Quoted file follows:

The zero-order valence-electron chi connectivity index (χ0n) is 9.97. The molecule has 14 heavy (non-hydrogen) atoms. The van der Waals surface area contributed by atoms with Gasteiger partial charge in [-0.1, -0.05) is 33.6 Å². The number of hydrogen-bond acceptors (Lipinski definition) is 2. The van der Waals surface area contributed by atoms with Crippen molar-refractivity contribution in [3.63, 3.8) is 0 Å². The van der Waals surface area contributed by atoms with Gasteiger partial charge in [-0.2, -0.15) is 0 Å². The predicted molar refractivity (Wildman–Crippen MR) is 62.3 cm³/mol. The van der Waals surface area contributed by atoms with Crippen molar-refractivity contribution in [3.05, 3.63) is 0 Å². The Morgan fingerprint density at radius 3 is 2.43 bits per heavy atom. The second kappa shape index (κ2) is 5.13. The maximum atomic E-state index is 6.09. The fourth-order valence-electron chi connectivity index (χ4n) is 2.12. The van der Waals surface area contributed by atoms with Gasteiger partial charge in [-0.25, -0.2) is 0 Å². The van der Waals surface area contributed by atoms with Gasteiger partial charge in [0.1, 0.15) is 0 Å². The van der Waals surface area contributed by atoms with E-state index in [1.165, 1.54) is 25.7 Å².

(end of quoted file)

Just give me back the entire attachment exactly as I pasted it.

The zero-order valence-electron chi connectivity index (χ0n) is 9.97. The molecule has 14 heavy (non-hydrogen) atoms. The van der Waals surface area contributed by atoms with Gasteiger partial charge in [-0.1, -0.05) is 33.6 Å². The number of hydrogen-bond acceptors (Lipinski definition) is 2. The van der Waals surface area contributed by atoms with Crippen molar-refractivity contribution in [3.63, 3.8) is 0 Å². The van der Waals surface area contributed by atoms with Gasteiger partial charge in [-0.2, -0.15) is 0 Å². The predicted molar refractivity (Wildman–Crippen MR) is 62.3 cm³/mol. The van der Waals surface area contributed by atoms with Crippen molar-refractivity contribution in [3.05, 3.63) is 0 Å². The Morgan fingerprint density at radius 3 is 2.43 bits per heavy atom. The second kappa shape index (κ2) is 5.13. The maximum atomic E-state index is 6.09. The fourth-order valence-electron chi connectivity index (χ4n) is 2.12. The van der Waals surface area contributed by atoms with Gasteiger partial charge in [-0.25, -0.2) is 0 Å². The van der Waals surface area contributed by atoms with Gasteiger partial charge in [0.1, 0.15) is 0 Å². The van der Waals surface area contributed by atoms with E-state index in [1.165, 1.54) is 25.7 Å².